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‘Doing our bit for fallen comrades’

Created on 28/09/2010 @ 14:35
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Like most grand plans, a chat over a few beers between two former frontline soldiers turned into a 116-mile trek in a bid to raise much needed funds for Help the Heroes.
Vince Davies (middle) and Michael Stokes (left) experienced the brutality of war first hand as serving soldiers; fighting insurgents in the Middle East while also undertaking tours of duty in countries as far afield as the Falklands to Belize.
And it was that fighting spirit and sense of adventure that prompted the lads to do their bit for the friends that are still serving their country on the frontline. They even managed to rope in well known local footballer Graeme McGill into the equation!
Mywelshpool caught up with Vince and the boys when they arrived back from their incredible walk at the Raven Inn, Welshpool, where the fund raising continued long into the night with a charity bash.
Here, Vince shares their three-day adventure where their biggest threat was not enemy bullets or IEDs, but avoiding angry farm animals!…….
"I served with the Royal Corps of Signals for just over eight years. I did a nine-month tour of Iraq and nine months in the Falkland Islands where I met my wife. I have also done a five-month tour of Afghanistan.

Mike served about the same, doing tours of Iraq, Northern Ireland, Belize and Cyprus.

Although Graeme (Guilsfield footballer) has never been in the military, he is a very highly motivated individual who enjoys all physical activities and just two days prior to our event he ran a 1h26m half marathon at lake Vyrnwy!

Basically, Mike and I fancied challenging ourselves so I came up with walking along Offa’s Dyke. Mike suggested we do it for Help for Heroes and Graeme was also keen for the challenge so we decided about four months ago to commit. The route followed the Offa’s dyke path from Chepstow to Welshpool following the English/Welsh border; total distance of 116 miles.

Day One
We travelled from Chepstow to Pandy on the first day which, by the book, is 34.2 miles. But, after losing our way and detouring for provisions, it was about 37 miles! The first day was going really well, Chepstow and the next 10 miles were very picturesque and we made good ground up to Monmouth. Unfortunately we all hit a pain barrier at about the 27-mile point and it became a mental battle, along with the fact that we had lost the path and had to take a detour along a country road which really played havoc on our joints. Fortunately we picked up the Dyke and came across an information point near a place called White Castle which informed us that we were only five miles from Pandy which really picked up our spirits.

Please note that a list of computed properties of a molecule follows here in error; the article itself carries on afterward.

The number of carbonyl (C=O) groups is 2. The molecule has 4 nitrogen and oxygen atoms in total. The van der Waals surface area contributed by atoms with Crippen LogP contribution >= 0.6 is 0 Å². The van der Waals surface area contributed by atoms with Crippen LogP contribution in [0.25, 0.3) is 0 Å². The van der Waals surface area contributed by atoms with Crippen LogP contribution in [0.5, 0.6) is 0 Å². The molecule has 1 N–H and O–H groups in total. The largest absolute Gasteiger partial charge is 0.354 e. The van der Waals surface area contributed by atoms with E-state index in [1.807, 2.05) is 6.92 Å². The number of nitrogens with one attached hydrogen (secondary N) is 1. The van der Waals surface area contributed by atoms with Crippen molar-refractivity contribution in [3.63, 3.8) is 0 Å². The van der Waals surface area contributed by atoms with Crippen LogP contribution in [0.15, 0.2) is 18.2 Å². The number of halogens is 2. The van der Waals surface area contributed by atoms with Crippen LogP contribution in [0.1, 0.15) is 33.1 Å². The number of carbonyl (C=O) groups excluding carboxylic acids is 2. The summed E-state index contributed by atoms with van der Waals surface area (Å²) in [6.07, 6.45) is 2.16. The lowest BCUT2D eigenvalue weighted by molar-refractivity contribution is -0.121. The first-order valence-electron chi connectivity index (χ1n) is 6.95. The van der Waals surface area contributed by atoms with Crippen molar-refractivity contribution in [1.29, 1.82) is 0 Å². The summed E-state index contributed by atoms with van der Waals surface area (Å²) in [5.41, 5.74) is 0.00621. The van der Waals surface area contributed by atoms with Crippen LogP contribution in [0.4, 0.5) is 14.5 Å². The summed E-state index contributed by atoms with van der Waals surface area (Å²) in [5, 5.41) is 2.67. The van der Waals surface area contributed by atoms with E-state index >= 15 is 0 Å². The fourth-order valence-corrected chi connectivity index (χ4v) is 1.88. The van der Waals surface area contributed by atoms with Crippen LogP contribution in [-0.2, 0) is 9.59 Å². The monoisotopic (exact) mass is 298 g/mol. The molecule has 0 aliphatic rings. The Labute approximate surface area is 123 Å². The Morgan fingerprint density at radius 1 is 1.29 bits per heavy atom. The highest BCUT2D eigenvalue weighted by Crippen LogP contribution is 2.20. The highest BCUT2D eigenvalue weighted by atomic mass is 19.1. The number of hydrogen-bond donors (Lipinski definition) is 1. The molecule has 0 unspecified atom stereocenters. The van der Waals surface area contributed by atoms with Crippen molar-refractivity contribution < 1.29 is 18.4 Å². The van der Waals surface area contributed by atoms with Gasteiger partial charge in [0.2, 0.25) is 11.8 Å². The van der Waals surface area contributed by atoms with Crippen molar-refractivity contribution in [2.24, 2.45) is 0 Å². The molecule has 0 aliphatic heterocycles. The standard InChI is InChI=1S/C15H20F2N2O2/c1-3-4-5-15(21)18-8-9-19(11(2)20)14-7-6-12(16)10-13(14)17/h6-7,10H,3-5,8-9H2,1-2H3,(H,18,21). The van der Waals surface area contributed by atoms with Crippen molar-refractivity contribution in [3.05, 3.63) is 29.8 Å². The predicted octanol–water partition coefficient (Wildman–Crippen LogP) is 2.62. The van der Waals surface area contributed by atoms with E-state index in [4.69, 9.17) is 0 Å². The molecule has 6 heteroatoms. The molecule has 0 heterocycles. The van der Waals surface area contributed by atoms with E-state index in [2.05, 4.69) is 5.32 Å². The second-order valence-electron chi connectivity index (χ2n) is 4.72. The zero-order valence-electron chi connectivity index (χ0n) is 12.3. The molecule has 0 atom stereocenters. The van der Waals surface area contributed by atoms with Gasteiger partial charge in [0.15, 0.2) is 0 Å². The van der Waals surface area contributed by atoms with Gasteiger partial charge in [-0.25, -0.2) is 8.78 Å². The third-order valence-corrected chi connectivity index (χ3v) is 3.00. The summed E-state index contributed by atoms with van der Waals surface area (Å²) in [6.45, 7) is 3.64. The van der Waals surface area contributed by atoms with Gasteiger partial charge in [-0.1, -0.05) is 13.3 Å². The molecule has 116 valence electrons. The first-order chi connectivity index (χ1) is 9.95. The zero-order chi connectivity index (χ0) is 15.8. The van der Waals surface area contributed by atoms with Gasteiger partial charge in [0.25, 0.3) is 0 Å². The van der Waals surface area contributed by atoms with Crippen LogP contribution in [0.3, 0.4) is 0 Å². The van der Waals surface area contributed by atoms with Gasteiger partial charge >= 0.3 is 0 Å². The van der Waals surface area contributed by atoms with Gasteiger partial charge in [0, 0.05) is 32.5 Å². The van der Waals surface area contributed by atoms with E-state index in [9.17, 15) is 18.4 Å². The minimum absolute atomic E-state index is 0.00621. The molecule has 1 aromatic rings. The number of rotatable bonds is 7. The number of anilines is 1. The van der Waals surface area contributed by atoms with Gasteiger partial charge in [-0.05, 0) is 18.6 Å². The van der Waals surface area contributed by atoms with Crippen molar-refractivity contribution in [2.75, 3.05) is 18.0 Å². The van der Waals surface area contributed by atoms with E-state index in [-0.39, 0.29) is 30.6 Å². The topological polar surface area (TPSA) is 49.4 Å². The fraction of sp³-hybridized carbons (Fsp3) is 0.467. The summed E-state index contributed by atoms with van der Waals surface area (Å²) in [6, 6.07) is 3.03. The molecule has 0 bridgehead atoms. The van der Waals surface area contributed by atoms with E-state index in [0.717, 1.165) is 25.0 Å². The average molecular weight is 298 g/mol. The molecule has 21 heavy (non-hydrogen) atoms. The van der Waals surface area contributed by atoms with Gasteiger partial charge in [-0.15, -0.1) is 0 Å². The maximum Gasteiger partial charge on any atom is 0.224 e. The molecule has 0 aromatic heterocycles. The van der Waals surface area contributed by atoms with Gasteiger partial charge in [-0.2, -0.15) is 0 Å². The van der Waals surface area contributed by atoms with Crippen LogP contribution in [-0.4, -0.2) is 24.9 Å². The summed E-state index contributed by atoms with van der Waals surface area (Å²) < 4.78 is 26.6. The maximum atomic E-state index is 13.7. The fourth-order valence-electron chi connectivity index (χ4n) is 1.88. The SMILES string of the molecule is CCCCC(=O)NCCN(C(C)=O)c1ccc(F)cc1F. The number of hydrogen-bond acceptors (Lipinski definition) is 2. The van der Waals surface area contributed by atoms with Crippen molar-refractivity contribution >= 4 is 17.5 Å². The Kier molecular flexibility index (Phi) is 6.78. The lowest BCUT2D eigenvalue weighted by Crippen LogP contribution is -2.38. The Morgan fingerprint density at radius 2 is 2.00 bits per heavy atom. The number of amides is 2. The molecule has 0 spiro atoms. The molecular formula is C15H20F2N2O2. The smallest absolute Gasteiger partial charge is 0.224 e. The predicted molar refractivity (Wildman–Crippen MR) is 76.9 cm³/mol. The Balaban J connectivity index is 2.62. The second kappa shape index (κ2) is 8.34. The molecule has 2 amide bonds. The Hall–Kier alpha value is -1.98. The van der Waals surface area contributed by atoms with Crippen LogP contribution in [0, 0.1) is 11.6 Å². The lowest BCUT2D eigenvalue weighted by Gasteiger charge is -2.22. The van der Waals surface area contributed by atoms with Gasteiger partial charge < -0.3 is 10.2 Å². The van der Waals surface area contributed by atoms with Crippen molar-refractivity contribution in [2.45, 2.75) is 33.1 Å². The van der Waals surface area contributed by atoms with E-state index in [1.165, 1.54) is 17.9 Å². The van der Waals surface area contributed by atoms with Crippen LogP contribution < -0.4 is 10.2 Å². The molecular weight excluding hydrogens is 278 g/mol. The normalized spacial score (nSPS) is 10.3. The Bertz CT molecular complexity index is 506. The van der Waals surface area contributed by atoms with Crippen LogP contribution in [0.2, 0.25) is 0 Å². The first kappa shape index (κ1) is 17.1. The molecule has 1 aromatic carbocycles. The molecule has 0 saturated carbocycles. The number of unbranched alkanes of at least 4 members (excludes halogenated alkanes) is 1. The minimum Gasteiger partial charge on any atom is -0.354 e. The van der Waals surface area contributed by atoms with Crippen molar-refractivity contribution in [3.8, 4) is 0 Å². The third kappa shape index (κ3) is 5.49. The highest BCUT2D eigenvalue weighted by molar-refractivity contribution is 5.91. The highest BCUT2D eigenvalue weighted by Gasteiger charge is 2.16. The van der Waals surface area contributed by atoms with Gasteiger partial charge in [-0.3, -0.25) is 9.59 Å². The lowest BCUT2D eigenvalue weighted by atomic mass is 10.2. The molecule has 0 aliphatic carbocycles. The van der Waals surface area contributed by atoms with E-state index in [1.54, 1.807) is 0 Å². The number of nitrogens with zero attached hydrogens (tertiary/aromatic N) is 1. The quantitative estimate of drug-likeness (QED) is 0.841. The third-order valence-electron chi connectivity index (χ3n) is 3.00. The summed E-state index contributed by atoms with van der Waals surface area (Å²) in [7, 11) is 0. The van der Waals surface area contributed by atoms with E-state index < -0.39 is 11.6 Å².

Day Two
Day Two by the book its 32.3 miles but it was another 37-mile day for us due to our ability to not find the path when we first set out in the morning! We started early as we had a long stint before we came across any civilization at Hay-on-Wye. We had an 18-mile tab across the Beacons which at any time of the year can be bleak (which was more worrying due to the fact Graeme had forgotten his waterproof!). We made good time across the Beacons and arrived in Hay around lunchtime for a well-deserved baked potato. After lunch we set off for Kington where we arrived at approximately 19.30.

Day Three
We woke up on the final day full of optimism but our aching bodies soon brought us back to reality! We had a 42-mile day ahead of us which started well due to the fact we had managed to get a full English before setting off. The further we walked the more familiar the signposts became and we knew we were getting closer to home. Once we saw signs for Mellington Hall, we all managed to pick up the pace again and the leg to Forden went really quickly. Unfortunately, Forden to the finish line at the Raven was extremely slow going and painful, at this point we were all suffering with blisters and serious joint pain; even the painkillers stopped taking the edge off. We were happy to see the Raven sign as we came over the top of Mount Street and see our family and friends standing there waiting to congratulate us.

During the military, Mike and I have faced some very difficult challenges but this is by far the hardest thing we have done and we are extremely happy with our achievement considering we have struggled to get together more than once a week due to Mike working away and Graeme working shifts.

We would have completed the route quicker if we hadn’t have had to zigzag across all the fields due to Graeme’s fear of farm animals! The one animal he wasn’t scared of bit him on the shin!”

Donations towards the lads’ efforts are still being taken and can be done through:

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